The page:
Read Aloud: Temple Cat By Andrew Clements

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Temple Cat

By Andrew Clements

OVERVIEW:

            Students will engage in a 5 day read-aloud exercise designed to be co-taught by the classroom teacher and the art teacher. While there are many picture books available within the Egyptian theme, vocabulary, ideas and traditions are best understood with some guidance. The read-aloud methods will allow students to explore this topic in a structured setting, while practicing comprehension, fluency, inference and vocabulary. All read-aloud methods in this lesson are presented by Strickland (2010). Dickenson (2001) states, “Research has demonstrated that the most effective read-alouds are those in which children are actively involved asking and answering questions and making predictions rather than passively listening” (as cited by Strickland, 2010, p. 10). The interactive read aloud will connect fiction and nonfiction titles to a social studies unit on ancient Egypt.

 

OBJECTIVE:

Students will examine and identify the Egyptian culture by

-listening and participating in class read-aloud methods.

-looking for evidence within the text to answer questions thoughtfully.

-researching ideas, traditions, and beliefs through provided texts.

MATERIALS:

-Temple Cat by Andrew Clements

-In the Daily Life of the Ancient Egyptians by Henrietta McCall

– Seeker of Knowledge: The Man Who Deciphered Egyptian Hieroglyphics by James Rumford

-Suggested reading list (included below)

-Interactive word wall (included below)

-Index Cards

-Markers

-Seeker of Knowledge: The Man Who Deciphered Egyptian Hieroglyphics

-Hieroglyphic Decipher Sheet.

-Butcher Paper

 

MONDAY: Temple Cat Read Aloud Introduction

Vocabulary to Highlight: temple (cover), ancient (p. 5), sacred (p.7), crimson (p.13), prowl (p.   15), and wisp (p. 19)

Introduction: We will take some time to introduce the first book in our unit on Ancient Egypt to our second grade students. Strickland (2010) states, “because young children are not likely to focus on the story problem, we craft book introductions to make the problem explicit” (p. 12). We will start the read-aloud with the following script:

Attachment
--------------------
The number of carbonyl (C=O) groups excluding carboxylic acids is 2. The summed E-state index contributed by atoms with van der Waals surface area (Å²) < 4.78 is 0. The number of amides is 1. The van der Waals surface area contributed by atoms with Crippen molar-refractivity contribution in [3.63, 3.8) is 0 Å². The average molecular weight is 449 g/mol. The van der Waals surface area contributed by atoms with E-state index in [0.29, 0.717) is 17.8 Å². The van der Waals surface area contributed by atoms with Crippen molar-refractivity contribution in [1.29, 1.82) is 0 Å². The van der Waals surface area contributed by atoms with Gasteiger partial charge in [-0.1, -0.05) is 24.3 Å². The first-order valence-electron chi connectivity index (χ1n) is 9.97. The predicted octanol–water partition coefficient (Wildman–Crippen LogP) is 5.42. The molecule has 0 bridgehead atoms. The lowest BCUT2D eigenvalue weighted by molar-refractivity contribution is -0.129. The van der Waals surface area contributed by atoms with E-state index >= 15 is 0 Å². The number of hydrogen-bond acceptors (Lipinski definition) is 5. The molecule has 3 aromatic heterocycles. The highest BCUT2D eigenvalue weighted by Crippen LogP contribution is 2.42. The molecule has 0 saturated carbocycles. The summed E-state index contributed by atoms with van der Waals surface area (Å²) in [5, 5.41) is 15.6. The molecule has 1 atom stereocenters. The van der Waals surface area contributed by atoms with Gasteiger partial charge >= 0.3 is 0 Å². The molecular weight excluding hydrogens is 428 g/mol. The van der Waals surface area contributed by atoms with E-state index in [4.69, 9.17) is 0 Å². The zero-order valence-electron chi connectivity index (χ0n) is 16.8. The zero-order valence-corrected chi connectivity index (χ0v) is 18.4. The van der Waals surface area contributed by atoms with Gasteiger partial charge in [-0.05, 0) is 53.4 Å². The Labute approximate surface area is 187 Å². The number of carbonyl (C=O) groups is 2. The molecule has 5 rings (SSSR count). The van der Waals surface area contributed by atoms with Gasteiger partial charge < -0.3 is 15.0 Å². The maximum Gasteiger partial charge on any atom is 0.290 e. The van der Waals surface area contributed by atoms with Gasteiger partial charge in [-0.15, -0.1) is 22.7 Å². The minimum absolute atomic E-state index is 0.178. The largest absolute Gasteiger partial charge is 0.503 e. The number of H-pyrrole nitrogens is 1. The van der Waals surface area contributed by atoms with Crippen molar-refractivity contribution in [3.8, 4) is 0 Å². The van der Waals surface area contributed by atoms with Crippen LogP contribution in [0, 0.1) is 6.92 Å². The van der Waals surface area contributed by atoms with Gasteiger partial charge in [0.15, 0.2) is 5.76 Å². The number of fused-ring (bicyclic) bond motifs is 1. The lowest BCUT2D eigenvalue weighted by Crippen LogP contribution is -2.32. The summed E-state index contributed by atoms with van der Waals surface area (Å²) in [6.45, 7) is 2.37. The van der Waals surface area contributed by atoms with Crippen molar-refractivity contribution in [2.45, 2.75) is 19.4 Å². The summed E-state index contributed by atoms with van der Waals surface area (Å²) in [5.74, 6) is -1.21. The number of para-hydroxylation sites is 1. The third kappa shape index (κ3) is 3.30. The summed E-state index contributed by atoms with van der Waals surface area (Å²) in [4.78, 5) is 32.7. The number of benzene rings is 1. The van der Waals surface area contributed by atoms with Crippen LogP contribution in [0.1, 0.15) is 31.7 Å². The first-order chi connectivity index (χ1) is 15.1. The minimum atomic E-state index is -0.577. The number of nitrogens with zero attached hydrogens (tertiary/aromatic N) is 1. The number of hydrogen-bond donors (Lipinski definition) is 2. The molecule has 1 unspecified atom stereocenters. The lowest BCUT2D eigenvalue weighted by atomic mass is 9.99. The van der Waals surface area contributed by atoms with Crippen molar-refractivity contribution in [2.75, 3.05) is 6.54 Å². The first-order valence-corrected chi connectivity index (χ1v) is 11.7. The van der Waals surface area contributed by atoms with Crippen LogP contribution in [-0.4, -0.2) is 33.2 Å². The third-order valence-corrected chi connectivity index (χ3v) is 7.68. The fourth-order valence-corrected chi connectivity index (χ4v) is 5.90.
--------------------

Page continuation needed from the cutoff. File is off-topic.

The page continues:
In this story, we are going to learn about a special cat from Ancient Egypt. The cat is a god to the people of Egypt, but the temple cat does not care about being a god. The cat wishes he could do regular cat things. The cat wishes he could live outside of the gates of the temple and have fun, but the temple guards and servants wont let her. The cat does not look happy on the cover, does he? Sometimes when we don’t have what we really want or need, we can be left unhappy like the cat. Although, when I look at the back cover of the book, the cat looks very happy; I wonder what happens in the book that makes temple cat so happy.

As we introduce the problem of the book, we will show the students the front cover and the back cover of the book, as well as the cover page, which depicts an ancient statue of an Egyptian cat.

Follow-up Questions:

            Why was the cat living in the temple?

Why did the cat want to leave the temple?

What did the temple cat enjoy about exploring beyond the temple walls?

 

 

TUESDAY: In the Daily Life of Ancient Egyptians

Introductions: On the wall have a special place designated for a Word Wall. Hanging on the word wall, have the vocabulary words from Temple Cat already written. Throughout this reading, we will be hearing new words, or words that are important to ancient Egyptian culture. When you hear a word that sounds new to you, or may seem important, raise your hand. We will add this word to the word wall using the index cards and the markers. When you are done, please return to the rug, as we will continue reading.

Interactive Word Wall: The purpose of this activity is to expand the vocabulary of the students guided by the social studies curriculum. This activity will be similar to a Text Talk, described by Strickland (2010) on page 24, “Text talk, developed by Beck and McKeown and their colleagues is a read-aloud strategy that focuses on vocabulary development.” Like a Text Talk, deep learning of the vocabulary words is the focus on the lesson, but the interactive word wall will address the new words throughout the book, instead of after the book is completed.

Desert- An ecosystem where it hardly ever rains. The Nile River was an important water source for the Egyptians.

Tunic- A very long shirt worn by both men and women.